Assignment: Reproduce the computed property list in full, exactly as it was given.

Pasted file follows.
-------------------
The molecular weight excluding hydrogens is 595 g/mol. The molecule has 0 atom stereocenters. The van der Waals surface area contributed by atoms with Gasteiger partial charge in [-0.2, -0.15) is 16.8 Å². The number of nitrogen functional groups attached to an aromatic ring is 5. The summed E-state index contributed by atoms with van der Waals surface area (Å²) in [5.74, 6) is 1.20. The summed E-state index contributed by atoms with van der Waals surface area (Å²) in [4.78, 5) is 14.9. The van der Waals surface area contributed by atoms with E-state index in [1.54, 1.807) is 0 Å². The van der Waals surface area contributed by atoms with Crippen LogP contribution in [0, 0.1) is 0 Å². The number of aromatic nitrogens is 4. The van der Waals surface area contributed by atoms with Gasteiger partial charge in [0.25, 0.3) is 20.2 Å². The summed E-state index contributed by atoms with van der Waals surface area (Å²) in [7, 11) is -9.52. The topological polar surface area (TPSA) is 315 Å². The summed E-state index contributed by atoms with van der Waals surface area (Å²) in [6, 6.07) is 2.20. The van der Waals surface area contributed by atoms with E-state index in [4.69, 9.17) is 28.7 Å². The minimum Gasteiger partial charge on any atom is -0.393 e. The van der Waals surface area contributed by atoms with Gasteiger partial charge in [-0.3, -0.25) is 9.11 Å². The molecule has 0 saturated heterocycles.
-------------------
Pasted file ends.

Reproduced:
The molecular weight excluding hydrogens is 595 g/mol. The molecule has 0 atom stereocenters. The van der Waals surface area contributed by atoms with Gasteiger partial charge in [-0.2, -0.15) is 16.8 Å². The number of nitrogen functional groups attached to an aromatic ring is 5. The summed E-state index contributed by atoms with van der Waals surface area (Å²) in [5.74, 6) is 1.20. The summed E-state index contributed by atoms with van der Waals surface area (Å²) in [4.78, 5) is 14.9. The van der Waals surface area contributed by atoms with E-state index in [1.54, 1.807) is 0 Å². The van der Waals surface area contributed by atoms with Crippen LogP contribution in [0, 0.1) is 0 Å². The number of aromatic nitrogens is 4. The van der Waals surface area contributed by atoms with Gasteiger partial charge in [0.25, 0.3) is 20.2 Å². The summed E-state index contributed by atoms with van der Waals surface area (Å²) in [7, 11) is -9.52. The topological polar surface area (TPSA) is 315 Å². The summed E-state index contributed by atoms with van der Waals surface area (Å²) in [6, 6.07) is 2.20. The van der Waals surface area contributed by atoms with E-state index in [4.69, 9.17) is 28.7 Å². The minimum Gasteiger partial charge on any atom is -0.393 e. The van der Waals surface area contributed by atoms with Gasteiger partial charge in [-0.3, -0.25) is 9.11 Å². The molecule has 0 saturated heterocycles.